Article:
I could recommend some more, but these are probably the best of the genre for me. Another (double) album I would recommend to get quick access to some facets of the genre is Arath – Treasures from the Dungeon Vol. 1 & 2, which is a collection of songs Murgrind and me made over some years, showing a variety of different atmospheres, sound choices and production levels, while all songs are DS.
If I should choose ONE classic 90s DS recording to recommend and which stands for the genre it would be Mortiis – Ånden som gjorde Opprør.
E&D: What sort of instruments or programs do you use to make your music? What would anyone starting out need?
Grimrik: Main DAW: Propellerhead Reason with some extra ‘rack extensions’ (special VST-Format for Reason), Hardware controllers & sequencers Current Synths: Yamaha CS1X, Kawai GMega, Roland JD-XA, Kawai K4, Elektron Analog Rytm, a modular (Eurorack) synth, Waldorf Streichfett. Next buy: Arturia Matrixbrute. All you need to start is a DAW that has some good sounds installed or free VSTs plus a MIDI-Keyboard plus, on the production side, the will to learn how to record and mix and master.
E&D: How do you go about making music, where do you start from?
Grimrik: It depends. Sometimes I do some improvisation and just try around playing some sounds, sometimes from this whole new songs evolve. Sometimes I have a certain mood, melody or something else in mind and I try to transform this into a song. Usually, I make drafts that I work on further again and again at a later point. This includes (re-)arranging, changing sounds, enhancing the mix etc.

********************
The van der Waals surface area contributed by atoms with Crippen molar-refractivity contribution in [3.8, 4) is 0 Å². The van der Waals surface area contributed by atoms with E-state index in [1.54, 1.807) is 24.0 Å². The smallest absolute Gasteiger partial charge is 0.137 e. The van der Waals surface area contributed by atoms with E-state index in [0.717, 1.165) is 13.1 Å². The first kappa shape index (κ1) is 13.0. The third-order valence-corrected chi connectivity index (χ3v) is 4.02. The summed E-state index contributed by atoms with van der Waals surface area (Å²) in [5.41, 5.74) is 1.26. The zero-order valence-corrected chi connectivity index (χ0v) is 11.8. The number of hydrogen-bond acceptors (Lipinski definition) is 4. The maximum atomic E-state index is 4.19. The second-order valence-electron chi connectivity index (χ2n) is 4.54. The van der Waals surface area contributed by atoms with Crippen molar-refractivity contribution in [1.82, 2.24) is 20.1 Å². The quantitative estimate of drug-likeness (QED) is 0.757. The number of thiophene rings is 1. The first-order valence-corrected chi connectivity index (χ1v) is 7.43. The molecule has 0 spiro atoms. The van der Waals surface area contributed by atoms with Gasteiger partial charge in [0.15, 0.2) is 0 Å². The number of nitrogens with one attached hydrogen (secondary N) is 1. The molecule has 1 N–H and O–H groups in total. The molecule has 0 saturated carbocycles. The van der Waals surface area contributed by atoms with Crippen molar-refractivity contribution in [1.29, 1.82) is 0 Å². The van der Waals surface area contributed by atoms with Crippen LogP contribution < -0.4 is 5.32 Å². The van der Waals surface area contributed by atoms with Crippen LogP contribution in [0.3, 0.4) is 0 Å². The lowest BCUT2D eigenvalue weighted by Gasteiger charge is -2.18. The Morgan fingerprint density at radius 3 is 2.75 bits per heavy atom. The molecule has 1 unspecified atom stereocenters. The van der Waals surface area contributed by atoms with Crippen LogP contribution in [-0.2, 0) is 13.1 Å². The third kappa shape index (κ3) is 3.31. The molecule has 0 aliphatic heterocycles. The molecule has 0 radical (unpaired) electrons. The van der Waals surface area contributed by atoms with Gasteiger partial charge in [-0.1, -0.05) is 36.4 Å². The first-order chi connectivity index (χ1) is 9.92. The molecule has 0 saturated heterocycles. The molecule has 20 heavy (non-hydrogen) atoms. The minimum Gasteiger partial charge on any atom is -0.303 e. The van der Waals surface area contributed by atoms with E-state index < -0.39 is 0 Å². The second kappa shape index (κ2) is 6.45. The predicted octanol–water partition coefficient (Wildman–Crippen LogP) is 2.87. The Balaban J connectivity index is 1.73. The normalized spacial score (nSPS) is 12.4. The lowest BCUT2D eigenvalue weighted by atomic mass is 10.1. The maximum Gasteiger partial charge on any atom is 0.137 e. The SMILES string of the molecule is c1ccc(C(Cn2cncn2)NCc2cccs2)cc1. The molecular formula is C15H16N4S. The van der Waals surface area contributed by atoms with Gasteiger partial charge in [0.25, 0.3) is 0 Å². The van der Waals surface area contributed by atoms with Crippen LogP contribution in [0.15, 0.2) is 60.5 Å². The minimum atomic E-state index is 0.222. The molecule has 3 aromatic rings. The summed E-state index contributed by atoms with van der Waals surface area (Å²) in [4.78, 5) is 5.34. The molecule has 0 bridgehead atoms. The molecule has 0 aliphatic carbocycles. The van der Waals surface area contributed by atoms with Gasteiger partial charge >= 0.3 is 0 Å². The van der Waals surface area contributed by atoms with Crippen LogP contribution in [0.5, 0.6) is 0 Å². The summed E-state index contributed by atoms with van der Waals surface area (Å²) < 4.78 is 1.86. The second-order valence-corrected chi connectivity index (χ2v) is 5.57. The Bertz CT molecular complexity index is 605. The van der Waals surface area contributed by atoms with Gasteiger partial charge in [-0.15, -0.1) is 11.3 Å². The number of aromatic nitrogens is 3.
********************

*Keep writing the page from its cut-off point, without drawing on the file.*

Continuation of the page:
E&D: Do you start with a concept or with music and how do you shape the eventual work?
Grimrik: Sometimes I start with the music from which the inspiration for a topic comes, sometimes the other way round (see also question above).
E&D: Dungeon synth seems to be even more in love with the cassette format than any other genre, how did that happen?
Grimrik: I think there are several reasons for that. Nostalgia, handling and playing a cassette evokes feelings of a now long gone past for the older of us. For the younger it is possibly some kind of ‘weird relic’ of their parent’s centuries, totally unnecessary when it comes to pure reason – but reason often doesn’t transport feelings, but using ‘ancient’ technology does. Also playing a cassette means limitation, but in a world where you can get nearly every music track just by a simple click on the Internet and can make your own tracklist, you often do want to be limited to the artist’s choice of tracks, their order etc. This goes along with the get-all-you-want, but virtually, options of the internet-age, people like to go back in time by intention and feel a real item in their hands, which was – in the best case – designed with passion and effort. Also, you can actually own a collection of ‘hardware’ items that can be looked at and browsed through, designs are connected with memories of the music etc.